Motorcycle helmets are a simple safety measure -- they keep your noggin safe from objects and falls that would otherwise do it harm. But what if your helmet could help prevent you from getting into an accident in the first place? Marcus Weller, founder of Skully, asked just that question, and the answer he came up with is the P-1 helmet. It's a brain bucket that packs a 180-degree FOV rear-facing camera and a micro-controller running a customized version of Android to deliver navigation and video information to a custom-constructed HUD (similar to Google Glass). And, it takes voice commands so that riders can see where they're going or what's behind them, all in hands-free fashion. To provide such functionality, the P-1 has a fin mounted atop the DOT-approved helmet that houses the aforementioned hardware, plus GPS, Bluetooth, an accelerometer, gyro, compass and a rechargeable battery. The plan is for the P-1 to become available for purchase next spring in matte black or gloss white, and it'll be marketed as an ultra-premium helmet (translation: expect it to cost over $1,000).
Skully is currently still in the process of developing apps for the thing, but there will be a handful of finely tuned software available at launch. We can say for sure that means the P-1 will provide wearers with navigation and the ability to view the camera feed, with perhaps an SOS function (should the helmet sense an accident) and other apps to come. The company will be opening up the platform so that third parties can code for it as well. We got to speak with Weller about the process of producing the P-1, so join us after the break for more.
Skully P-1 smart motorcycle helmet
As it turns out, the idea for the Skully P-1 was born on the streets of Barcelona. Weller was living in the Spanish city a couple years ago and had the misfortune of getting into an accident on his motorcycle while he was searching for road signs to find his way -- that distraction kept him from seeing the car that did him in. Thankfully, he wasn't seriously injured, and that experience gave him a moment of clarity: what if his helmet gave him directions so he could keep his eyes on the road? Upon returning to the US, he decided to build just that.
The first P-1 prototype was essentially a display that used wireless HDMI and an external mobile phone to power it. While it worked as a proof-of-concept, Weller quickly discovered that such a solution didn't work so well in a riding environment, and so he decided to create a custom Android build better suited to the limitations of the HUD. He also decided to put all the necessary hardware in the helmet so it could function as a standalone, offline platform. During this process, Weller and his engineers developed some custom code to flatten out the fisheye video feed from the camera (to make it easier to view on the HUD), and crafted a navigation app and auditory interface optimized for riding. They also designed and engineered the shape of the fin that houses all of the hardware to help eliminate ambient noise, thereby improving the voice control UX.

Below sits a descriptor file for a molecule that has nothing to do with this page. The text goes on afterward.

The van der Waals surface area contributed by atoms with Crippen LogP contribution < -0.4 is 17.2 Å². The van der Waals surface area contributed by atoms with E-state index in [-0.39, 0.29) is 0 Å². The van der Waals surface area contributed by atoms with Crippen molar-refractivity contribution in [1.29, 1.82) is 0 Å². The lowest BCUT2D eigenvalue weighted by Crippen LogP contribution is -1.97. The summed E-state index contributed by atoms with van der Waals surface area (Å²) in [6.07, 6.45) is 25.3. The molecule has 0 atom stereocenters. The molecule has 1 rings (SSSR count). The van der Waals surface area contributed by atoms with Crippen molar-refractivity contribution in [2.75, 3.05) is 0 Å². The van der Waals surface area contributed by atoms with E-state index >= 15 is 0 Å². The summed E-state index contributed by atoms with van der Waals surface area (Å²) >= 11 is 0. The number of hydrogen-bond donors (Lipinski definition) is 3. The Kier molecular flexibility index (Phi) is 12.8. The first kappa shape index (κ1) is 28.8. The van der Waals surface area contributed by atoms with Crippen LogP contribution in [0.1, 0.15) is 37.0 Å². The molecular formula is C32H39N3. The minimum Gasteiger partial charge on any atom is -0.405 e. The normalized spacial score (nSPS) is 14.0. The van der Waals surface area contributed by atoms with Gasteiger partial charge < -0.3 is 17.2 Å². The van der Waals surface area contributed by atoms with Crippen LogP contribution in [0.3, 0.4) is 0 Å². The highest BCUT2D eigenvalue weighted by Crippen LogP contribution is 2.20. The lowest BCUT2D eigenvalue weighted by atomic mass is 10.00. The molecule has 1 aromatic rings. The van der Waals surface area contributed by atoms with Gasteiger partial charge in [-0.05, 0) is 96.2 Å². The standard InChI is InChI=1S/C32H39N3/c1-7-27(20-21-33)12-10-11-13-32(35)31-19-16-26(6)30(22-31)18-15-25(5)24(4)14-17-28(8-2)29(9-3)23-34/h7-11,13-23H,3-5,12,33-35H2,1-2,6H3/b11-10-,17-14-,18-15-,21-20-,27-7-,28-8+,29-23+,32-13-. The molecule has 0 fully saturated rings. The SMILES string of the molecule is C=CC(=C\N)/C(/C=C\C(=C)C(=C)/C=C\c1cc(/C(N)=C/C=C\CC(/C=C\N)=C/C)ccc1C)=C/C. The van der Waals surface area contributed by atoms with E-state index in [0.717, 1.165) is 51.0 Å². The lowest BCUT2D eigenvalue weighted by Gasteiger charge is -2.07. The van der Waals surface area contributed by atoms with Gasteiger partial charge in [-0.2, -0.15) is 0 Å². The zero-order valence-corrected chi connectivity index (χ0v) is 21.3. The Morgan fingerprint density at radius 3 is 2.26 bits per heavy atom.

While the P-1 is built to work without a data connection, the system has been designed to pair up with a smartphone so that it can give riders real-time traffic updates. And the helmet retrieves software updates via WiFi. Generally speaking, the helmet's been designed so that its feature set can be expanded and improved over the long haul, and won't be constricted by the limits of its built-in hardware.
We got to check out the helmet for ourselves, and speaking from a position of relative ignorance (yours truly has never been much of a two-wheeled enthusiast), we can see how the P-1 can be a boon for motorcyclists. Granted the prototype we tried on wasn't running the navigation app, but it did stream video from the rear camera, and the system worked well. The HUD display is mounted on a ball joint, so adjusting it was easy peasy. It's located in the lower right hand corner of the wearers FOV, a position we found to be relatively unobtrusive, allowing us to look around without being distracted.
Scanning the room behind us was quite easy as well, as small adjustments to the tilt of our head allowed us to see what we wanted. The display itself performed well, particularly when the helmet's tinted visor was pulled down. The picture did wash out a bit in bright light, but Weller informed us that his team's got some IP that'll let the HUD automatically adjust to ambient light to improve viewability in such conditions. Of course, standing still on a showroom floor is different from rocketing down the road on a Ducati, but it seems that Skully's on the right track to make riding two-wheeled transportation a safer and more enjoyable endeavor.